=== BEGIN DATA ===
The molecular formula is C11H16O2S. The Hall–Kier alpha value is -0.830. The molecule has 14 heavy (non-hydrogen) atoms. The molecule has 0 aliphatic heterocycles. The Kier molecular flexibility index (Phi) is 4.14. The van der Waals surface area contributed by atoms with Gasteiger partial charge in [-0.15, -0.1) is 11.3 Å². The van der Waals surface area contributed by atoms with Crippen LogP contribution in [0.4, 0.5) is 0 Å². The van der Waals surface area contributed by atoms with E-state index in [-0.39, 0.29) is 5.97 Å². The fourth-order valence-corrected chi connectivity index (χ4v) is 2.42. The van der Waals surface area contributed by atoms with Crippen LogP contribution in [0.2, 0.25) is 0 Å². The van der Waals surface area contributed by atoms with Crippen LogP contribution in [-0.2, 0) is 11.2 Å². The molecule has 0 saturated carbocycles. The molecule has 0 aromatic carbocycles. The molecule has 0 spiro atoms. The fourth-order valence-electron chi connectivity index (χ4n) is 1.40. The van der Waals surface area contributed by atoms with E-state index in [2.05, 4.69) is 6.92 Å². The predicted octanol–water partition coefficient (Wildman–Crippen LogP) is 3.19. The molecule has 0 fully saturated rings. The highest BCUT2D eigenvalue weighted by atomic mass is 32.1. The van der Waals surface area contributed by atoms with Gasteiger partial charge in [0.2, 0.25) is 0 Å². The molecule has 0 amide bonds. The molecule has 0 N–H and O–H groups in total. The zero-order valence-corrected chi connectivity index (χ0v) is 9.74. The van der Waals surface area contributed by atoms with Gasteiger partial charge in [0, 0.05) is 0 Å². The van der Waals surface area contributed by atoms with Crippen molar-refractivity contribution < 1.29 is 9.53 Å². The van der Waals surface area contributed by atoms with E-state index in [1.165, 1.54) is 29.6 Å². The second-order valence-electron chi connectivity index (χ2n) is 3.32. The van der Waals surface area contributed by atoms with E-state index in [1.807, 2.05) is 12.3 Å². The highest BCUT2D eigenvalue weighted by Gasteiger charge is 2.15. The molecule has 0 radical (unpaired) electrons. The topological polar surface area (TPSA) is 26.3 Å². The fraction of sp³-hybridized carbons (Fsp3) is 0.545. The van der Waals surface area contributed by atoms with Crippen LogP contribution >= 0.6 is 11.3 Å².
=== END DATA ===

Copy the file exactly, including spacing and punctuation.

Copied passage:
The molecular formula is C11H16O2S. The Hall–Kier alpha value is -0.830. The molecule has 14 heavy (non-hydrogen) atoms. The molecule has 0 aliphatic heterocycles. The Kier molecular flexibility index (Phi) is 4.14. The van der Waals surface area contributed by atoms with Gasteiger partial charge in [-0.15, -0.1) is 11.3 Å². The van der Waals surface area contributed by atoms with Crippen LogP contribution in [0.4, 0.5) is 0 Å². The van der Waals surface area contributed by atoms with E-state index in [-0.39, 0.29) is 5.97 Å². The fourth-order valence-corrected chi connectivity index (χ4v) is 2.42. The van der Waals surface area contributed by atoms with Crippen LogP contribution in [0.2, 0.25) is 0 Å². The van der Waals surface area contributed by atoms with Crippen LogP contribution in [-0.2, 0) is 11.2 Å². The molecule has 0 saturated carbocycles. The molecule has 0 aromatic carbocycles. The molecule has 0 spiro atoms. The fourth-order valence-electron chi connectivity index (χ4n) is 1.40. The van der Waals surface area contributed by atoms with E-state index in [2.05, 4.69) is 6.92 Å². The predicted octanol–water partition coefficient (Wildman–Crippen LogP) is 3.19. The molecule has 0 fully saturated rings. The highest BCUT2D eigenvalue weighted by atomic mass is 32.1. The van der Waals surface area contributed by atoms with Gasteiger partial charge in [0.2, 0.25) is 0 Å². The molecule has 0 amide bonds. The molecule has 0 N–H and O–H groups in total. The zero-order valence-corrected chi connectivity index (χ0v) is 9.74. The van der Waals surface area contributed by atoms with Gasteiger partial charge in [0, 0.05) is 0 Å². The van der Waals surface area contributed by atoms with Crippen molar-refractivity contribution < 1.29 is 9.53 Å². The van der Waals surface area contributed by atoms with E-state index in [1.165, 1.54) is 29.6 Å². The second-order valence-electron chi connectivity index (χ2n) is 3.32. The van der Waals surface area contributed by atoms with E-state index in [1.807, 2.05) is 12.3 Å². The highest BCUT2D eigenvalue weighted by Gasteiger charge is 2.15. The molecule has 0 radical (unpaired) electrons. The topological polar surface area (TPSA) is 26.3 Å². The fraction of sp³-hybridized carbons (Fsp3) is 0.545. The van der Waals surface area contributed by atoms with Crippen LogP contribution >= 0.6 is 11.3 Å².